The Clash’s 1978 release Give ‘Em Enough Rope is too often overlooked, condemned for its glossy production work from Sandy Pearlman, but there’s no denying the band’s songwriting strength in this transitional album between the punk power of their self-titled to the worldly influences of London Calling. “Stay Free” is a lovably personal rocker about Mick Jones’ old gang of friends that feels anthemic despite the lack of any clear chorus, a sign of Jones’s melodicism that would get a better workout on subsequent albums.

3. “Straight to Hell”

The other side of this double A-side single from Combat Rock — “Should I Stay or Should I Go?” — is far more popular, but “Straight to Hell” is the superior statement. The downtempo bossa nova drumbeat and moody wailing keyboards handily distract from some of the band’s best lyrics, blending anger and intelligence to bemoan the tragedies of colonialism from blue collar factories to Vietnamese jungles. The unusual music that sounds as though it might come from anywhere in the world drive home the painful global message of the song.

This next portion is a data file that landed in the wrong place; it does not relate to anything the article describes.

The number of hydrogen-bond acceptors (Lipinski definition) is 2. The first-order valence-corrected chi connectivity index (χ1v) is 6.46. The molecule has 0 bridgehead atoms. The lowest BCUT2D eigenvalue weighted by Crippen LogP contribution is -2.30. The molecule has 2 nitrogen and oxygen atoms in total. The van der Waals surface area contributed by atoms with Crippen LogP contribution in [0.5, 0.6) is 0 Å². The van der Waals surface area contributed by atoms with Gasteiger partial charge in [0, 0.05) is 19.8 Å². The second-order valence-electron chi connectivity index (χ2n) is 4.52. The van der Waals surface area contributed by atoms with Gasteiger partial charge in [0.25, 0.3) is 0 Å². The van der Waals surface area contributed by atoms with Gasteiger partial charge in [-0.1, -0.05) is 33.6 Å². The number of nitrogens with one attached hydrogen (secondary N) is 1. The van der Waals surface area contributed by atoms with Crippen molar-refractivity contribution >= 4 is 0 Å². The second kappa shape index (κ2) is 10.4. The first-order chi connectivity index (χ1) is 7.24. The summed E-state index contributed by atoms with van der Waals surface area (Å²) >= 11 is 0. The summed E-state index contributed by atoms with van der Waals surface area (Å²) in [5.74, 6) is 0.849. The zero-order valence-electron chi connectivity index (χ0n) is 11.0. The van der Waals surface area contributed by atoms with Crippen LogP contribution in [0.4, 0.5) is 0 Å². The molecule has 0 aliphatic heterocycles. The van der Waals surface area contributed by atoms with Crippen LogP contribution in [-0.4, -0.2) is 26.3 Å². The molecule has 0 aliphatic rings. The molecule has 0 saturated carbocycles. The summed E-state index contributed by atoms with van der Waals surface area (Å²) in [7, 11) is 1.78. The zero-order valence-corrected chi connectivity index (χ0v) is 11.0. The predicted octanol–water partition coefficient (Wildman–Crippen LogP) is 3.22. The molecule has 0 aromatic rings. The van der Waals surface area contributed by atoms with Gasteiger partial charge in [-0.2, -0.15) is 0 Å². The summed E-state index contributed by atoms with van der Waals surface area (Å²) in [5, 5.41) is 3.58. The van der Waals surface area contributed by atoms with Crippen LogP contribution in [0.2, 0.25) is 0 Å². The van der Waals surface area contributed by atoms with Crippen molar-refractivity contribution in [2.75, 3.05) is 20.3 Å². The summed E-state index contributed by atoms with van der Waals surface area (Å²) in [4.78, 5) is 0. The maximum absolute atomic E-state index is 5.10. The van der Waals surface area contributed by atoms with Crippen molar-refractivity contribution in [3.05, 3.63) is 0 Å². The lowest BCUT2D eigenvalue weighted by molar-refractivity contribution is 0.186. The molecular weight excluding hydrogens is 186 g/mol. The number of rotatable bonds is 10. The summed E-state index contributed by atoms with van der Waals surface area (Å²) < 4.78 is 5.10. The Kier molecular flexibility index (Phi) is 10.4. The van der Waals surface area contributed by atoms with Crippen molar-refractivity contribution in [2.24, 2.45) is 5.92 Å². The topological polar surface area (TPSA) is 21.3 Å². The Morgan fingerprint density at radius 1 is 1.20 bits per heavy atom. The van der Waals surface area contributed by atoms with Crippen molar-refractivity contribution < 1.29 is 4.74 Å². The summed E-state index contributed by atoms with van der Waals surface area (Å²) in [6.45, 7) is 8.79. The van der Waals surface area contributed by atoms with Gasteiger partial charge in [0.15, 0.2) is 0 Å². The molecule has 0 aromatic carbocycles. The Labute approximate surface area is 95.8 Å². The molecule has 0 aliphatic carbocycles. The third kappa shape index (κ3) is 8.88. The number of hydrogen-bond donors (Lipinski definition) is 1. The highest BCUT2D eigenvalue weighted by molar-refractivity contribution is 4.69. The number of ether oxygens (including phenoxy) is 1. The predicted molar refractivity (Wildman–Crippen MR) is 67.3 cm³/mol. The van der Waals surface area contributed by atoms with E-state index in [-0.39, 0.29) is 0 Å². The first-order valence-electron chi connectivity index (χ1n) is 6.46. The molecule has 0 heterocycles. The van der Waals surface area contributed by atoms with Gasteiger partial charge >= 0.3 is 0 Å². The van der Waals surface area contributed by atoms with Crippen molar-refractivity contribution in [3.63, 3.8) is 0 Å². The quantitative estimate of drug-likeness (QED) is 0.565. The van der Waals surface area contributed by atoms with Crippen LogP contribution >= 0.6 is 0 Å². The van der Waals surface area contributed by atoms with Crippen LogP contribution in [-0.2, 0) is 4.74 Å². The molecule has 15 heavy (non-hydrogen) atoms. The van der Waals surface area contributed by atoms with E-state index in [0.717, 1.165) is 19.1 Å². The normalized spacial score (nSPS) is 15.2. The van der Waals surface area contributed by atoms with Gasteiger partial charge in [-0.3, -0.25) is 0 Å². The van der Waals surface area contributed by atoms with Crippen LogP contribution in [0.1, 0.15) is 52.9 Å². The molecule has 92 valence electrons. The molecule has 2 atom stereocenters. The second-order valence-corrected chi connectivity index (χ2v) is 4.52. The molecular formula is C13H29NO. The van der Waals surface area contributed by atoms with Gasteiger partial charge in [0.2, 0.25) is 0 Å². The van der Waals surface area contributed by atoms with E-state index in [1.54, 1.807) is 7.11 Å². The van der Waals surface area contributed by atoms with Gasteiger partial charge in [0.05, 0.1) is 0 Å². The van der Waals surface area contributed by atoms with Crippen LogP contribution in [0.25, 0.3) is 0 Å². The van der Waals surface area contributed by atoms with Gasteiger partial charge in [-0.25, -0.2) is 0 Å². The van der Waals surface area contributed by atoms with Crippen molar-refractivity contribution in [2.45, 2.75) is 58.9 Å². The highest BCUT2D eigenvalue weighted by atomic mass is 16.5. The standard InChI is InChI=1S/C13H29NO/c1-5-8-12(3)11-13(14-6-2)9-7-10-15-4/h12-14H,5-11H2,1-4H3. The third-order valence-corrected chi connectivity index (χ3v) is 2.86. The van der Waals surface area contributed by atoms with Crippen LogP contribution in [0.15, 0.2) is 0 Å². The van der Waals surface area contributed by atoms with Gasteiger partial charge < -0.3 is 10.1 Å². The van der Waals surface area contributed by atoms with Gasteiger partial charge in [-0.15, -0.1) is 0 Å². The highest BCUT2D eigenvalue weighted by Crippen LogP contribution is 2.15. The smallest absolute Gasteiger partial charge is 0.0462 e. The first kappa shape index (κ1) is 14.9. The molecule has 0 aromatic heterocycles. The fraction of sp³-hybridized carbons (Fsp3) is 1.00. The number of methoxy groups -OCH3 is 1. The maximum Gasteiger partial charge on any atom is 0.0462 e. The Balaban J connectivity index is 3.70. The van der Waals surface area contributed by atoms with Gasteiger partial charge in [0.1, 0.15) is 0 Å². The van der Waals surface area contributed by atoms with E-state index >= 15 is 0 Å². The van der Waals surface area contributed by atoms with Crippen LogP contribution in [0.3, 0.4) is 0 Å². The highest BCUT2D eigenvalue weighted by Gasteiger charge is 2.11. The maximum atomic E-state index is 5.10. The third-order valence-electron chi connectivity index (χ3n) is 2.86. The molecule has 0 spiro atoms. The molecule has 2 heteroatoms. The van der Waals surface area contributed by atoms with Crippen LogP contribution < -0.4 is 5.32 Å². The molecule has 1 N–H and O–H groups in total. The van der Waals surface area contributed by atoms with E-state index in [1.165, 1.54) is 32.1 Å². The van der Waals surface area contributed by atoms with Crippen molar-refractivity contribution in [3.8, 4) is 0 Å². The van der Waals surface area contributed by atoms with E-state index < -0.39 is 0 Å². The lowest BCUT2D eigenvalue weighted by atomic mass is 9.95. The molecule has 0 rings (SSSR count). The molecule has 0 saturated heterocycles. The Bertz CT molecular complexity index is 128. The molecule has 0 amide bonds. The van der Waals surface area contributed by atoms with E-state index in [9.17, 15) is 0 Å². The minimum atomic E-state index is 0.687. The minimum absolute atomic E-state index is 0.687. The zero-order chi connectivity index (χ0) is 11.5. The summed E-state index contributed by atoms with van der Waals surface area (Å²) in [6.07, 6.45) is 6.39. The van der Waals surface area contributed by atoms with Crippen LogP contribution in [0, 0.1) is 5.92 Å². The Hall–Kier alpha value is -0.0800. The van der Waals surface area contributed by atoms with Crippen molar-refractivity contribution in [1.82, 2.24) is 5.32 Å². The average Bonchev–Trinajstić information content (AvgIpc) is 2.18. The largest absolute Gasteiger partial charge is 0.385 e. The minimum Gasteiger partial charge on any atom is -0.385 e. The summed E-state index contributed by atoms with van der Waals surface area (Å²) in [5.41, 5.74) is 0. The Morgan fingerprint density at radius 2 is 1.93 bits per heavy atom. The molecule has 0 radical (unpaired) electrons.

2. “Train in Vain (Stand by Me)”

Tacked on at the last minute and originally excluded from London Calling’s tracklist, “Train in Vain (Stand by Me)” was a real treat for early listeners of the band’s double LP magnum opus. Its irresistible melody from Mick Jones and familiar yet uniquely poignant post-breakup lyrics make it one of the poppiest songs from The Clash’s career and helped to elevate its status from hidden track to ubiquitous staple of rock radio. Luckily, the song is too damn catchy to get sick of.

1. “Clampdown”

Feel free to substitute your own favorite London Calling track here, but in my book, “Clampdown” stand a little higher than the rest of an album consisting almost entirely of immediate classics. Creative use of the band’s familiar four-piece dynamic abounds throughout a blistering riff-happy rocker that distills Strummer’s contrarian beliefs about capitalist society, warning listeners not to become “young believers” and devote themselves to a life of meaningless work and routine. Somehow the music manages to rival all that lyrical power without sacrificing the unshakable sense of fun present in so much of The Clash’s work. They were bold and confrontational, but that just made their expertly-written melodies that much harder to resist.